Call this a dead rubber all you want; this game had more life in it than perhaps all the others in this tri-series put together. Zimbabwe, backed vocally by the small crowd that turned up in freezing conditions in Harare, put up their best performance of the tournament, falling agonisingly short in the end. In a series desperately lacking close contests, the last game before the final provided a memorable finish to warm the hearts of those that sat shivering in the stands. They might not have got the result they came for though, with Marcus Stoinis smashing Donald Tiripano over midwicket for four with one ball remaining to ensure Zimbabwe finished the series winless.
Cricket – even T20 cricket – isn’t nearly like football, where it can be quite impossible to miss when a game turned on its head. Not least because in football, those moments coincide with bulging nets and raucous celebrations. Without a shot played in anger, slowly, almost imperceptibly, Australia turned around a game that, for a good half hour, looked like it was Zimbabwe’s to lose. If you hadn’t been paying much attention, there would have been a startling moment when you realised you weren’t going to get the upset you’d popped in front of the TV for, but what looked a routine Australian stroll to victory. It wasn’t quite as simple as that in the end, but the win did come thanks to a century partnership between Travis Head and Glenn Maxwell – the latter making 56 off 38 – as Australia chased down the 152-run target.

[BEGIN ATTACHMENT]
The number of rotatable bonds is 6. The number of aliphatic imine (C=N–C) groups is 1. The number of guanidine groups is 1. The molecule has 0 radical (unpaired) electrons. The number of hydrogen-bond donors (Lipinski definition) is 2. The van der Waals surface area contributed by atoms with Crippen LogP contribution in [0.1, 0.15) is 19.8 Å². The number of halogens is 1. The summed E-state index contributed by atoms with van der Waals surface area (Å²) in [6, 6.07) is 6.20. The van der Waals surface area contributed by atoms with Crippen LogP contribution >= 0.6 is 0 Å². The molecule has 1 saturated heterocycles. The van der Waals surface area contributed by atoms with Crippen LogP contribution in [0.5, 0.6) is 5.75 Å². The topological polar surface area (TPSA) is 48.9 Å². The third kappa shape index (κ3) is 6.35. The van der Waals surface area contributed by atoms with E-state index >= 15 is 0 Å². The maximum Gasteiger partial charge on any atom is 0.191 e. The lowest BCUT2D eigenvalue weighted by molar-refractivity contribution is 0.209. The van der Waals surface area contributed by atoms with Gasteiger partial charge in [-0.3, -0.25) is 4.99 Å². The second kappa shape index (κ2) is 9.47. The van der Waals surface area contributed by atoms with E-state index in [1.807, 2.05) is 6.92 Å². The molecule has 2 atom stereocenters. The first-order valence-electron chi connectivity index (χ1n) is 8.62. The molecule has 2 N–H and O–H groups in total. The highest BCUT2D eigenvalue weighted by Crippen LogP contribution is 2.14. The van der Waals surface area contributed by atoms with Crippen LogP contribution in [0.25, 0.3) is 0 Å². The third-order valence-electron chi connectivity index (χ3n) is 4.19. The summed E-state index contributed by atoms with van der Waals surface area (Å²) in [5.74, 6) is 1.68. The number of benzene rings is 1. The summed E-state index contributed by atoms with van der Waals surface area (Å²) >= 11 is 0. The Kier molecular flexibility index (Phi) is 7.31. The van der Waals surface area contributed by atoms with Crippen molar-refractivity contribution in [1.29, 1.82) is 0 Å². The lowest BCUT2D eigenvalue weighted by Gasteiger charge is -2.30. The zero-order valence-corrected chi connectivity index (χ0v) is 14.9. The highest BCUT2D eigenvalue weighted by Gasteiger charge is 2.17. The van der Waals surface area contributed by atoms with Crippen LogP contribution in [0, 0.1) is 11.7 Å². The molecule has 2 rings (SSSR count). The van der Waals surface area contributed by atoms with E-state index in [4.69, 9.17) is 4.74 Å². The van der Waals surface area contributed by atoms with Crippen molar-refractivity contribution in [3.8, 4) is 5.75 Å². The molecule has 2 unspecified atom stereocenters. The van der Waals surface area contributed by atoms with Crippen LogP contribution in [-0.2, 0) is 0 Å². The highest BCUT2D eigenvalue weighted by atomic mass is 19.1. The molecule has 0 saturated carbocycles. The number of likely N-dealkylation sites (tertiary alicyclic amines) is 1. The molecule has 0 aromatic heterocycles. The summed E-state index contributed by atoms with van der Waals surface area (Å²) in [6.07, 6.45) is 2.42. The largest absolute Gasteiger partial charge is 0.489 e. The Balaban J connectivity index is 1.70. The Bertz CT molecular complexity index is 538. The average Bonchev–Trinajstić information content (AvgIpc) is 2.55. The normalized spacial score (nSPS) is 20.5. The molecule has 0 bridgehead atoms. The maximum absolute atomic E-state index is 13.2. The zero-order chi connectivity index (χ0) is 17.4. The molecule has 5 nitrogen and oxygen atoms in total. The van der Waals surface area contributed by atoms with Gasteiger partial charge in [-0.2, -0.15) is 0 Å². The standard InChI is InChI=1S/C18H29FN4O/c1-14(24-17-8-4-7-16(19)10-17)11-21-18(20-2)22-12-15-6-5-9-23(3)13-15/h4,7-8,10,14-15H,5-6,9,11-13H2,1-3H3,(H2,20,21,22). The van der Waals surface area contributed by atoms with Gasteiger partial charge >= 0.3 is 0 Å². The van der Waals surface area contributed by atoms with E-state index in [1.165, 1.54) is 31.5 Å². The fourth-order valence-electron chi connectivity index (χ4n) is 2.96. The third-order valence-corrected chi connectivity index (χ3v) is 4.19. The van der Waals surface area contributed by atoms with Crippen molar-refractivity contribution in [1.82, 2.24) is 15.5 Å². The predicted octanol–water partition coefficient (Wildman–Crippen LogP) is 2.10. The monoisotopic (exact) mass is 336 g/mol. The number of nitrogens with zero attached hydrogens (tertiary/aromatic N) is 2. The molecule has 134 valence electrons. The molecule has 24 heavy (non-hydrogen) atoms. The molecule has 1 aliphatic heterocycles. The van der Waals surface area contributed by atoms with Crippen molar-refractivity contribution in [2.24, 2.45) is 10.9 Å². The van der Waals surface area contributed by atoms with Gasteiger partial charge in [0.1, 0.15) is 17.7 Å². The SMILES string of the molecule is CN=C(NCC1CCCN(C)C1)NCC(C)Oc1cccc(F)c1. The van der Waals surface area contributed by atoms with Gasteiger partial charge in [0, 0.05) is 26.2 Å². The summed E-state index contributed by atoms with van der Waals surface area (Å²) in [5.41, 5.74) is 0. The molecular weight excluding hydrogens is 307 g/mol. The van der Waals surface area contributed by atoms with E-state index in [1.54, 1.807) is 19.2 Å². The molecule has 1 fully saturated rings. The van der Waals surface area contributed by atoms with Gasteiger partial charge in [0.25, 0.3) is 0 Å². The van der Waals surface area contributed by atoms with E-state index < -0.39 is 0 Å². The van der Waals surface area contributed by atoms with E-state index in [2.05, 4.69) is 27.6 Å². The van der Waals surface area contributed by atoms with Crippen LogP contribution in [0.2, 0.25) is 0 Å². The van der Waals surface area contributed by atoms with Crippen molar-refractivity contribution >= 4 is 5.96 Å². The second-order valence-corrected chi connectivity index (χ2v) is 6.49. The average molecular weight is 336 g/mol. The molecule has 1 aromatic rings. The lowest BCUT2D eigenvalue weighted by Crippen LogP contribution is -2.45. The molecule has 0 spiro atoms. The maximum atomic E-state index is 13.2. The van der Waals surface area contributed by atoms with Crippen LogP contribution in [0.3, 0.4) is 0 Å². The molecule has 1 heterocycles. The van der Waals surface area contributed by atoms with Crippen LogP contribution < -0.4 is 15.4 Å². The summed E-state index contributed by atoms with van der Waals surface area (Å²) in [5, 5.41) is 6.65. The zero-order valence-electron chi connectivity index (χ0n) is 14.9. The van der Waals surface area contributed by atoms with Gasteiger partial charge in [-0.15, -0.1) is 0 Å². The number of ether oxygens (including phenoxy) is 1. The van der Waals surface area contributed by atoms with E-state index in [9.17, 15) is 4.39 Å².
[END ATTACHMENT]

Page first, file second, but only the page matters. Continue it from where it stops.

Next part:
Having put up a below par score, Zimbabwe began spectacularly with the ball, Wellington Masakadza and the precocious Blessing Muzarabani keeping Australia on a leash in the Powerplay. An ill-timed hoick by Aaron Finch to cow corner deprived the visitors of their captain and trump card. A couple of overs later, Muzarabani drew an outside edge from the other opener Alex Carey for a simple catch behind the wicket. Australia’s middle order, which had looked so thoroughly second-string against Pakistan on Thursday, looked like it might get another severe examination, with the asking rate climbing slowly and Zimbabwe looking a different side to the one Australia had steamrolled earlier in the week.
But as the Powerplay ended, Zimbabwe moved the fielders back out, and the pressure on Maxwell and Head eased. The ones and twos began to come easier, and Maxwell, having got his eye in, was threatening to return to the sort of form that turns asking rates to laughing stocks.
An exquisite six over extra cover in the tenth over was a harbinger of the carnage to follow, and the partnership began to develop as Australia expertly took control of the chase. Zimbabwe’s bowling, which had looked so potent with the field in, again assumed the distinctly ordinary appearance that has been the downfall of their side in so many games over recent years. That over was the start of a period that saw Australia score 51 runs in five overs, and even as Masakadza switched his bowlers around, it didn’t seem like anything would dissuade the pair from applying the finishing touches to what was turning into a decisive win.